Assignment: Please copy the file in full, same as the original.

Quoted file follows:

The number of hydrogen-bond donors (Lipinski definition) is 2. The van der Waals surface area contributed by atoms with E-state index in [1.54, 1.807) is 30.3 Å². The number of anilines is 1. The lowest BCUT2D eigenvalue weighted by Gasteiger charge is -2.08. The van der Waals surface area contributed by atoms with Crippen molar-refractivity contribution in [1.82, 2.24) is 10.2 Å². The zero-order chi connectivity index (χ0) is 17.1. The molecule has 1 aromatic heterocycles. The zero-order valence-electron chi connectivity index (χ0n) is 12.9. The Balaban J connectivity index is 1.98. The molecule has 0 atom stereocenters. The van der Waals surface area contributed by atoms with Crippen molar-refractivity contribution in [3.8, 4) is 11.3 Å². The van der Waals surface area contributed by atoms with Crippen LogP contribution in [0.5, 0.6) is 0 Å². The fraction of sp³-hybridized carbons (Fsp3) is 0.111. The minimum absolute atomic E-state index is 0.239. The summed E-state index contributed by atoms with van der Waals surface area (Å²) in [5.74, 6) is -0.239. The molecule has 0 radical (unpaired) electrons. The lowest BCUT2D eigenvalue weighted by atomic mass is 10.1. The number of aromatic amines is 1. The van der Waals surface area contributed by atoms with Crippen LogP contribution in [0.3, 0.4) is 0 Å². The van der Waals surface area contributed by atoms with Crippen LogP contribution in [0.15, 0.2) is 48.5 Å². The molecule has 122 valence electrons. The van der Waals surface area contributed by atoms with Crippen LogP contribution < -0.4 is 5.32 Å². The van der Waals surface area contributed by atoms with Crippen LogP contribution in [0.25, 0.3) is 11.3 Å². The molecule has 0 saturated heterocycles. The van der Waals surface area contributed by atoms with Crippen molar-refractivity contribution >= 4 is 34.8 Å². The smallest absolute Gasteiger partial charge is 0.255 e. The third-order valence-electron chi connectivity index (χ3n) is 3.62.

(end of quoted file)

The number of hydrogen-bond donors (Lipinski definition) is 2. The van der Waals surface area contributed by atoms with E-state index in [1.54, 1.807) is 30.3 Å². The number of anilines is 1. The lowest BCUT2D eigenvalue weighted by Gasteiger charge is -2.08. The van der Waals surface area contributed by atoms with Crippen molar-refractivity contribution in [1.82, 2.24) is 10.2 Å². The zero-order chi connectivity index (χ0) is 17.1. The molecule has 1 aromatic heterocycles. The zero-order valence-electron chi connectivity index (χ0n) is 12.9. The Balaban J connectivity index is 1.98. The molecule has 0 atom stereocenters. The van der Waals surface area contributed by atoms with Crippen molar-refractivity contribution in [3.8, 4) is 11.3 Å². The van der Waals surface area contributed by atoms with Crippen LogP contribution in [0.5, 0.6) is 0 Å². The fraction of sp³-hybridized carbons (Fsp3) is 0.111. The minimum absolute atomic E-state index is 0.239. The summed E-state index contributed by atoms with van der Waals surface area (Å²) in [5.74, 6) is -0.239. The molecule has 0 radical (unpaired) electrons. The lowest BCUT2D eigenvalue weighted by atomic mass is 10.1. The number of aromatic amines is 1. The van der Waals surface area contributed by atoms with Crippen LogP contribution in [0.3, 0.4) is 0 Å². The van der Waals surface area contributed by atoms with Crippen LogP contribution in [0.15, 0.2) is 48.5 Å². The molecule has 122 valence electrons. The van der Waals surface area contributed by atoms with Crippen LogP contribution < -0.4 is 5.32 Å². The van der Waals surface area contributed by atoms with Crippen LogP contribution in [0.25, 0.3) is 11.3 Å². The molecule has 0 saturated heterocycles. The van der Waals surface area contributed by atoms with Crippen molar-refractivity contribution >= 4 is 34.8 Å². The smallest absolute Gasteiger partial charge is 0.255 e. The third-order valence-electron chi connectivity index (χ3n) is 3.62.